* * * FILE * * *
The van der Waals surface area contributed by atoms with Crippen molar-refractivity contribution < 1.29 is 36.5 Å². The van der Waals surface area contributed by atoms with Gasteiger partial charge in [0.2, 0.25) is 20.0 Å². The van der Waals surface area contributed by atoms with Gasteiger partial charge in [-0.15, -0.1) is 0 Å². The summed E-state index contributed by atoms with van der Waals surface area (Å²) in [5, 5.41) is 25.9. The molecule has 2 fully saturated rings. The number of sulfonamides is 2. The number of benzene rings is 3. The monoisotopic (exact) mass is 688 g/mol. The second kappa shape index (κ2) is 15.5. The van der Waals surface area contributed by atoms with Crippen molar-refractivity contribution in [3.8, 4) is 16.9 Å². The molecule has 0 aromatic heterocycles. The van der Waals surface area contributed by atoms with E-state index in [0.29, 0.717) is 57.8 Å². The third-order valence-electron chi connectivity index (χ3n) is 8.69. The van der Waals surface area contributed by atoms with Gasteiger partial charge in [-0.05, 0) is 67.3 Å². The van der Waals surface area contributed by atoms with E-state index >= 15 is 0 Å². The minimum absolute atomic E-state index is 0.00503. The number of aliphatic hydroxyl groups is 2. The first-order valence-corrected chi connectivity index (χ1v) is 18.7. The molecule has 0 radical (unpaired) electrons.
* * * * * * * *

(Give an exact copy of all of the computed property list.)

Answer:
The van der Waals surface area contributed by atoms with Crippen molar-refractivity contribution < 1.29 is 36.5 Å². The van der Waals surface area contributed by atoms with Gasteiger partial charge in [0.2, 0.25) is 20.0 Å². The van der Waals surface area contributed by atoms with Gasteiger partial charge in [-0.15, -0.1) is 0 Å². The summed E-state index contributed by atoms with van der Waals surface area (Å²) in [5, 5.41) is 25.9. The molecule has 2 fully saturated rings. The number of sulfonamides is 2. The number of benzene rings is 3. The monoisotopic (exact) mass is 688 g/mol. The second kappa shape index (κ2) is 15.5. The van der Waals surface area contributed by atoms with Crippen molar-refractivity contribution in [3.8, 4) is 16.9 Å². The molecule has 0 aromatic heterocycles. The van der Waals surface area contributed by atoms with E-state index in [0.29, 0.717) is 57.8 Å². The third-order valence-electron chi connectivity index (χ3n) is 8.69. The van der Waals surface area contributed by atoms with Gasteiger partial charge in [-0.05, 0) is 67.3 Å². The van der Waals surface area contributed by atoms with E-state index >= 15 is 0 Å². The minimum absolute atomic E-state index is 0.00503. The number of aliphatic hydroxyl groups is 2. The first-order valence-corrected chi connectivity index (χ1v) is 18.7. The molecule has 0 radical (unpaired) electrons.